Update. An interesting quote from Motorola's CEO (June 2011): "I expect consolidation to occur. Our customers are consolidating, and our supply base is also consolidating. But my view is that consolidation occurs in some interesting ways. I'm not convinced that handset manufacturers acquiring other manufacturers is the best way for value to be created for shareholders. Consolidation across content manufacturers and hardware and software manufacturers -- I see a bunch of different ways for this consolidation to occur, to create shareholder value and create different structures to the industry. You've already seen the acquisition of Palm by HP, a very interesting acquisition that brought software and hardware assets together. The relationship between Microsoft and Nokia also speaks to that. Do we expect Motorola to be an independent company? I don't know yet. I hope very much that we are."

August 13, 2011

Google Cloud Print Apps

Google Cloud Print has a new homepage with more information about the service, a helpful video and a list of products that work with Cloud Print.

"Using Google Cloud Print, you can make your home and work printers available to you and anyone you choose, from the applications you use every day. Google Cloud Print works on your phone, tablet, Chromebook, PC, and any other web-connected device you want to print from," explains Google.

It's interesting to notice that not many Google products integrate with Cloud Print. By default, you can only print documents and Web pages in Chrome using Cloud Print if you have a Chromebook. There's an unofficial extension that adds support for Cloud Print in Gmail, Google Docs and for some local documents. If you have an Android or iOS device, you can use Cloud Print in the Gmail and Google Docs mobile apps. For Android, there's an unofficial app that lets you print files from your phone using Cloud Print. For iOS, there's an advanced app that offers a lot of print-related features, including Cloud Print support, but it costs $9. Google needs to add native support for Cloud Print in Android and to develop an iPhone app for Cloud Print.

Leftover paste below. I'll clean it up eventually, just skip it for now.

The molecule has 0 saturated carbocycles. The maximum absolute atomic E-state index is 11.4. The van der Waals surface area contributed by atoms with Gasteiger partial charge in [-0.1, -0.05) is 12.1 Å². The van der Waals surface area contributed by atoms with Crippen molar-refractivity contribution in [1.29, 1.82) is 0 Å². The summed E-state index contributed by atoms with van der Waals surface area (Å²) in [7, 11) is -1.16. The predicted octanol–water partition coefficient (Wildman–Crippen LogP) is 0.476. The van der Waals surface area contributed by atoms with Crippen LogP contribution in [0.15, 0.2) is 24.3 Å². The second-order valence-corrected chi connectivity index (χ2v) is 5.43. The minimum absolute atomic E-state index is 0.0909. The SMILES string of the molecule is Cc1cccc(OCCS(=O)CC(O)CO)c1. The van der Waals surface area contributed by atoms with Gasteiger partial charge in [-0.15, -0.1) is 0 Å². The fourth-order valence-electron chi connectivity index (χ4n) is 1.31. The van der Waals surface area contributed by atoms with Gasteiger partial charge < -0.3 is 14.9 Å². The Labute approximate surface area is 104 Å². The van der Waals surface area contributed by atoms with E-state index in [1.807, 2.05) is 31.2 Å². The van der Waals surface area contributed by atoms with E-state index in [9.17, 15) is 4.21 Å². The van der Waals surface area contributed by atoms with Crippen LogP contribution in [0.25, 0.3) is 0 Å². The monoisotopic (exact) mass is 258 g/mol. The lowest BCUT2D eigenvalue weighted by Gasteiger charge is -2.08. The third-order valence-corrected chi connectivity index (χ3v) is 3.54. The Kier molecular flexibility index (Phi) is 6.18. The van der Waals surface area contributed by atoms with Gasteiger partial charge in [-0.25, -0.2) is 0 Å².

For more information about Cloud Print, watch this video:

{ Thanks, Herin. }

Google Tests a New Instant Interface

Google experiments with a new search interface for the desktop that borrows some ideas from the recently launched tablet interface. There's a big "Search" title below the Google logo and Google Instant predictions are displayed below the header.

The new interface looks weird because of the label that shows the number of results and separates the search box from the list of suggestions. Another issue is that Google Instant only shows 2 suggestions instead of 4.

{ Thanks, Bradley. }

Change Google's Search Domain in Google Chrome

Update (July 2013): There's a better trick that also works in Chrome for Android and iOS.

If you don't live in the US, Google likes to think that the localized version of the search engine for your country is the most useful. That's the reason why it redirects you from to google.tld (,, etc.).

I prefer the version because it has the latest features and search results are a lot better. To switch to and bypass the redirect, you can click " in English" at the bottom of the homepage or just go to The early versions of Google Chrome used to respect my choice and adjusted the search domain after a restart. Now Google Chrome no longer checks the Google cookie to see if I changed the domain and only determines the right domain based on my IP.

One way to solve this issue is to create a custom search engine for, but the downside is that you lose the search suggestions. A better way is to edit a settings file. Here's how to do that:

1. Close all Chrome windows.

2. Go to Chrome's user profile directory (for example, in Windows Vista and Windows 7 the path is: %LOCALAPPDATA%\Google\Chrome\User Data\).

3. Click the Default directory and open the file Preferences in a text editor like Notepad, TextEdit or gedit.

4. Find the two lines that include "last_known_google_url" and "last_prompted_google_url" and change the Google URL from "" (, .fr, etc.) to "" or any other Google domain.

5. Save the text file and restart Chrome.

6. If you see an infobar that asks if you want to switch to your local domain or keep, choose the second option.

This should work even if you want to change Google's domain from to, from to or any other combination. If you live in Portugal, but you'd like to use Google Spain and don't know how to change the country in Google Chrome, this trick should be helpful.